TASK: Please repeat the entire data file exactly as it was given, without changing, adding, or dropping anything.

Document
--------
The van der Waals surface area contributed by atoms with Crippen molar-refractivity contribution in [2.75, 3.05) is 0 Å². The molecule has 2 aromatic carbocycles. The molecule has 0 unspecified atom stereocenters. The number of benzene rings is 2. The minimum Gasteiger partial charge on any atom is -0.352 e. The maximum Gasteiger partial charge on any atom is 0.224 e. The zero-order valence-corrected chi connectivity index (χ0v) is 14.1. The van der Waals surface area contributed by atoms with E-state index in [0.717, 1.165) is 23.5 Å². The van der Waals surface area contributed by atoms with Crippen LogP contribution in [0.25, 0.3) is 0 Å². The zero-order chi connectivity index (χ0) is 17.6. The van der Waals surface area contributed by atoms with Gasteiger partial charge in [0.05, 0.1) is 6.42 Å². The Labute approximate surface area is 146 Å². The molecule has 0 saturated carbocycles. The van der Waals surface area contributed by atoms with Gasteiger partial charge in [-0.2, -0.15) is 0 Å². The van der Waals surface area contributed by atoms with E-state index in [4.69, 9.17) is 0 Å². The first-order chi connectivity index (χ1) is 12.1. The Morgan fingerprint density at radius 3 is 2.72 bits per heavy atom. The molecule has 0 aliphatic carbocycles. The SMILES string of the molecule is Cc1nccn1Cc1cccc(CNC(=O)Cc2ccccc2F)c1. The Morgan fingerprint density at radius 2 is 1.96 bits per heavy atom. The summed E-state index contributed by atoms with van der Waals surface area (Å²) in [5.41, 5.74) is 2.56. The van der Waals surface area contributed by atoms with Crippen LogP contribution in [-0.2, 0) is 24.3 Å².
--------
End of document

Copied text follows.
The van der Waals surface area contributed by atoms with Crippen molar-refractivity contribution in [2.75, 3.05) is 0 Å². The molecule has 2 aromatic carbocycles. The molecule has 0 unspecified atom stereocenters. The number of benzene rings is 2. The minimum Gasteiger partial charge on any atom is -0.352 e. The maximum Gasteiger partial charge on any atom is 0.224 e. The zero-order valence-corrected chi connectivity index (χ0v) is 14.1. The van der Waals surface area contributed by atoms with E-state index in [0.717, 1.165) is 23.5 Å². The van der Waals surface area contributed by atoms with Crippen LogP contribution in [0.25, 0.3) is 0 Å². The zero-order chi connectivity index (χ0) is 17.6. The van der Waals surface area contributed by atoms with Gasteiger partial charge in [0.05, 0.1) is 6.42 Å². The Labute approximate surface area is 146 Å². The molecule has 0 saturated carbocycles. The van der Waals surface area contributed by atoms with Gasteiger partial charge in [-0.2, -0.15) is 0 Å². The van der Waals surface area contributed by atoms with E-state index in [4.69, 9.17) is 0 Å². The first-order chi connectivity index (χ1) is 12.1. The Morgan fingerprint density at radius 3 is 2.72 bits per heavy atom. The molecule has 0 aliphatic carbocycles. The SMILES string of the molecule is Cc1nccn1Cc1cccc(CNC(=O)Cc2ccccc2F)c1. The Morgan fingerprint density at radius 2 is 1.96 bits per heavy atom. The summed E-state index contributed by atoms with van der Waals surface area (Å²) in [5.41, 5.74) is 2.56. The van der Waals surface area contributed by atoms with Crippen LogP contribution in [-0.2, 0) is 24.3 Å².